“If I had changed accommodation this would cost the taxpayer another $7000 per annum if I was renting, in a hotel, or paying a mortgage myself. As an out-of-Wellington MP, an accommodation allowance is payable regardless of the situation and I receive the lowest rate.”

Mrs Tolley would not say why she put her property into a Super scheme or if she still stayed in her apartment in Wellington or rented it out, saying simply that she had abided by the legal requirements for the register.

Although most of the six MPs said they had been advised not to disclose the property in their Super schemes, other MPs have disclosed assets.

Labour’s Chris Hipkins has listed a rental property in Paraparaumu as owned by his super trust, and Labour’s finance spokesman, David Parker, has listed share ownership and a property in Alexandra, which are held in his personal Super trust.

The Green Party was criticised in 2009 – before the rules changed – after it was discovered its Super fund owned two properties which were rented by Green MPs, who then claimed the accommodation allowance. The $48,000 claimed for both properties was then channelled back into the superannuation fund.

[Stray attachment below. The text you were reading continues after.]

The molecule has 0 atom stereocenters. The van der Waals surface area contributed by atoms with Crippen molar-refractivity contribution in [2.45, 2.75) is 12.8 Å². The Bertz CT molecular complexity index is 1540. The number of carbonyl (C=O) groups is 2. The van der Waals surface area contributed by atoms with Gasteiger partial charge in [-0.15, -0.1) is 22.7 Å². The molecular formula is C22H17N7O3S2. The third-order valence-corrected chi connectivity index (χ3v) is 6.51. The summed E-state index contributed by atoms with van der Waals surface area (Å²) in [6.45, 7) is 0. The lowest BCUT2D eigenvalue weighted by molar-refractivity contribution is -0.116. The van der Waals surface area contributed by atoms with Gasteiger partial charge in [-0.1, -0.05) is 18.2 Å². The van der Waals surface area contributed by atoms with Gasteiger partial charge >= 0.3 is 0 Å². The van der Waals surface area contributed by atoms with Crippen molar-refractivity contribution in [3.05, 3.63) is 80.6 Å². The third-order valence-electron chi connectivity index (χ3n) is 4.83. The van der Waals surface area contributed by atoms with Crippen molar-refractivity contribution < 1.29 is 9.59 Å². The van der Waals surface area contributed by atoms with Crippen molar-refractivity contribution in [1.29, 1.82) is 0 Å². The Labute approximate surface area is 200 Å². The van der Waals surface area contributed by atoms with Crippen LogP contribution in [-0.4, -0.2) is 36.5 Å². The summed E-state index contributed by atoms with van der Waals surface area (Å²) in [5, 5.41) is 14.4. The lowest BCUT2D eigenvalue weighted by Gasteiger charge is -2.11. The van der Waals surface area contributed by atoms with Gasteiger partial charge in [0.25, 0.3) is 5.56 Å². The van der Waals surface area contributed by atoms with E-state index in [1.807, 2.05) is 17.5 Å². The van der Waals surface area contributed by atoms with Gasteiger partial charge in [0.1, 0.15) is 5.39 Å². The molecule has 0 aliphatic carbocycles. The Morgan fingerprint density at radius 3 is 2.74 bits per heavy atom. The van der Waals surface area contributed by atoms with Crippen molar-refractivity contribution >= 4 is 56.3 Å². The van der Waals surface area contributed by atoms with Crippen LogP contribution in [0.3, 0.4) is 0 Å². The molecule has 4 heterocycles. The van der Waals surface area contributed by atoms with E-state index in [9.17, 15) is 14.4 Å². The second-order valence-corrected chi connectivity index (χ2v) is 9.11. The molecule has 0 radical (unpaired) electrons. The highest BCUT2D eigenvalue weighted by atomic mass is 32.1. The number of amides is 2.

The party apologised and repaid $6000 when it was revealed that two MPs, Catherine Delahunty and Jeanette Fitzsimons, each claimed $500 a week to live in the same house – about double the market value.

Co-leader Metiria Turei later announced the sale of both Super fund properties, saying the Green Party wished to clear up all the public confusion that existed around allowances and expenses.

• Click here to see what MPs have and have not disclosed on the Register of Pecuniary Interests.

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Save New Zealand’s Maui Dolphins – once they are extinct they will be gone for ever…

We want to live…